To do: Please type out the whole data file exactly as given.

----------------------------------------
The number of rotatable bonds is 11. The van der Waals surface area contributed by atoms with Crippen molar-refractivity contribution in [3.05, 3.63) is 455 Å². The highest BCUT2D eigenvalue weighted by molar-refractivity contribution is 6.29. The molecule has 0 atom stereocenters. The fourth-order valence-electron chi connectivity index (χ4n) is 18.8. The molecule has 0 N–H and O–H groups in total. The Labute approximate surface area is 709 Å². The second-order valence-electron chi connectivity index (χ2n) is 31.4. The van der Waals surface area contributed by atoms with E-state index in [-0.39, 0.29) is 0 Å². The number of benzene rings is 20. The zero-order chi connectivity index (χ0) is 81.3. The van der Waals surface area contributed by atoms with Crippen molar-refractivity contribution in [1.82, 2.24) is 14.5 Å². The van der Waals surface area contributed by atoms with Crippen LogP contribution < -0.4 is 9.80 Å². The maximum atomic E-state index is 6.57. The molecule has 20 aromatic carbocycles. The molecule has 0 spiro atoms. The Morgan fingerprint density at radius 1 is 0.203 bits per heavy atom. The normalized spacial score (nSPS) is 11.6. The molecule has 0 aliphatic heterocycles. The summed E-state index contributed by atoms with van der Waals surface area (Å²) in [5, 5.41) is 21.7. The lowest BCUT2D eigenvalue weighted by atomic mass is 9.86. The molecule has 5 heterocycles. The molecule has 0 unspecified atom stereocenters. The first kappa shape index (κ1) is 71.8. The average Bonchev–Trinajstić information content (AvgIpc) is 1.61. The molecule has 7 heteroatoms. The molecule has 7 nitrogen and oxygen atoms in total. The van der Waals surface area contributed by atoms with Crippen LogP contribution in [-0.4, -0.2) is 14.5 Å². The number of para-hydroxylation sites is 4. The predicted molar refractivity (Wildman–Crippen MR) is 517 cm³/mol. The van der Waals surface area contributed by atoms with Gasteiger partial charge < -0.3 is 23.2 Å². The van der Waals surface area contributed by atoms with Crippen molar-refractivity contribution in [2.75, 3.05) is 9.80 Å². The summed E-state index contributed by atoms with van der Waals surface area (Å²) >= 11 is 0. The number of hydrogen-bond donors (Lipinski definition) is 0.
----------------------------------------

The number of rotatable bonds is 11. The van der Waals surface area contributed by atoms with Crippen molar-refractivity contribution in [3.05, 3.63) is 455 Å². The highest BCUT2D eigenvalue weighted by molar-refractivity contribution is 6.29. The molecule has 0 atom stereocenters. The fourth-order valence-electron chi connectivity index (χ4n) is 18.8. The molecule has 0 N–H and O–H groups in total. The Labute approximate surface area is 709 Å². The second-order valence-electron chi connectivity index (χ2n) is 31.4. The van der Waals surface area contributed by atoms with E-state index in [-0.39, 0.29) is 0 Å². The number of benzene rings is 20. The zero-order chi connectivity index (χ0) is 81.3. The van der Waals surface area contributed by atoms with Crippen molar-refractivity contribution in [1.82, 2.24) is 14.5 Å². The van der Waals surface area contributed by atoms with Crippen LogP contribution < -0.4 is 9.80 Å². The maximum atomic E-state index is 6.57. The molecule has 20 aromatic carbocycles. The molecule has 0 spiro atoms. The Morgan fingerprint density at radius 1 is 0.203 bits per heavy atom. The normalized spacial score (nSPS) is 11.6. The molecule has 0 aliphatic heterocycles. The summed E-state index contributed by atoms with van der Waals surface area (Å²) in [5, 5.41) is 21.7. The lowest BCUT2D eigenvalue weighted by atomic mass is 9.86. The molecule has 5 heterocycles. The molecule has 0 unspecified atom stereocenters. The first kappa shape index (κ1) is 71.8. The average Bonchev–Trinajstić information content (AvgIpc) is 1.61. The molecule has 7 heteroatoms. The molecule has 7 nitrogen and oxygen atoms in total. The van der Waals surface area contributed by atoms with Crippen LogP contribution in [-0.4, -0.2) is 14.5 Å². The number of para-hydroxylation sites is 4. The predicted molar refractivity (Wildman–Crippen MR) is 517 cm³/mol. The van der Waals surface area contributed by atoms with Gasteiger partial charge < -0.3 is 23.2 Å². The van der Waals surface area contributed by atoms with Crippen molar-refractivity contribution in [2.75, 3.05) is 9.80 Å². The summed E-state index contributed by atoms with van der Waals surface area (Å²) >= 11 is 0. The number of hydrogen-bond donors (Lipinski definition) is 0.